I became a mother at a young age. This meant that, as a brand new mother, I was in the throes of my own growing-up process, still reeling from a chaotic childhood in a war-torn country and an abusive, toxic home.
Like many mothers, I found myself incredibly isolated those first five years. I had the sense that I was repeating traumas from my own childhood, unconsciously mimicking my mother’s anxious, controlling behaviors. I also had zero support - my blood family was on another continent, none of my friends had kids and the moms I would meet at the playground were all too occupied with their own lives. To add to my misery, I just simply couldn’t connect with any moms at “Mom and Baby” music classes. So I devoted myself to yoga and I dove deep into studying Tibetan Buddhism. The Eastern Tantric esoteric practices became my solace, my saving grace, my lifeline.
We live in a culture that shames us for being vulnerable and honest about how we actually feel as mothers. Voicing our inadequacy and our hardships brings up a lot of shame.
How often do we see mothers voice out their hardships and challenges with their kids and family life on social media? Whether you wanted to be a mother or the choice was made for you unconsciously, we all carry guilt around voicing our true feelings.
And to add on, not finding fulfillment and identity in motherhood was the ever-pervasive message from society that I was a bad mother. Asking for help would have been a confirmation of my failure, a deep shame
So I continued on in silence. Until one day, my kids aged 3 and 2, I broke down. There over the stove, I started crying and screaming and didn’t stop. I believe it was a nervous break down, which followed with severe auto-immune disorder. I was falling apart. Chronic fatigue clouded my mind and nailed me to bed, arrested me in the house with two toddlers. Joint inflammation hijacked my whole body and I wasn’t able to move, walk, or stand. I thought that I was slowly dying. After two long years of trying to find the answer and the cure to my ailment I cleaned my diet and came back to life. Food is truly a miracle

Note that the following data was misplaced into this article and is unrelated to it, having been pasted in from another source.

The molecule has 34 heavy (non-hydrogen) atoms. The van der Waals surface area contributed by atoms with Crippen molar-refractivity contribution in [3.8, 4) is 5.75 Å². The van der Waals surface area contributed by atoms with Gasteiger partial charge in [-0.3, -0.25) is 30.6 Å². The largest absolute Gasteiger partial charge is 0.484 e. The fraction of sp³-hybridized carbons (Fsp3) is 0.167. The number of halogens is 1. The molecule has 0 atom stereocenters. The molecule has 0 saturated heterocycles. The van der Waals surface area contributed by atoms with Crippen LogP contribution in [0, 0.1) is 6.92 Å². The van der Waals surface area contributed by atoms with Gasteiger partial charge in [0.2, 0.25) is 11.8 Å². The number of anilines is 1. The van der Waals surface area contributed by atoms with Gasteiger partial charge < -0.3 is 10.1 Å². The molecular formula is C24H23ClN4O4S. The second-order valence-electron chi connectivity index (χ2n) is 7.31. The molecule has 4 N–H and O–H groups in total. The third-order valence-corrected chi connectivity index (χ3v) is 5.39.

After this experience, I realized I had to learn how to mother myself. I had to soothe my inner child, heal my mother wound, and confront my shadow self.
In this healing, I finally found my power: The divine feminine within me -- with all her multitudes.
No matter what society wants from women, we are not defined by motherhood. We are not archetypes of selflessness.
…. and so much more
Today, I create my pieces from this place of multitudes. My mission is to provide every woman, whether she is a mother or not, including my two daughters, with a healing and protective piece to remind her of her becoming.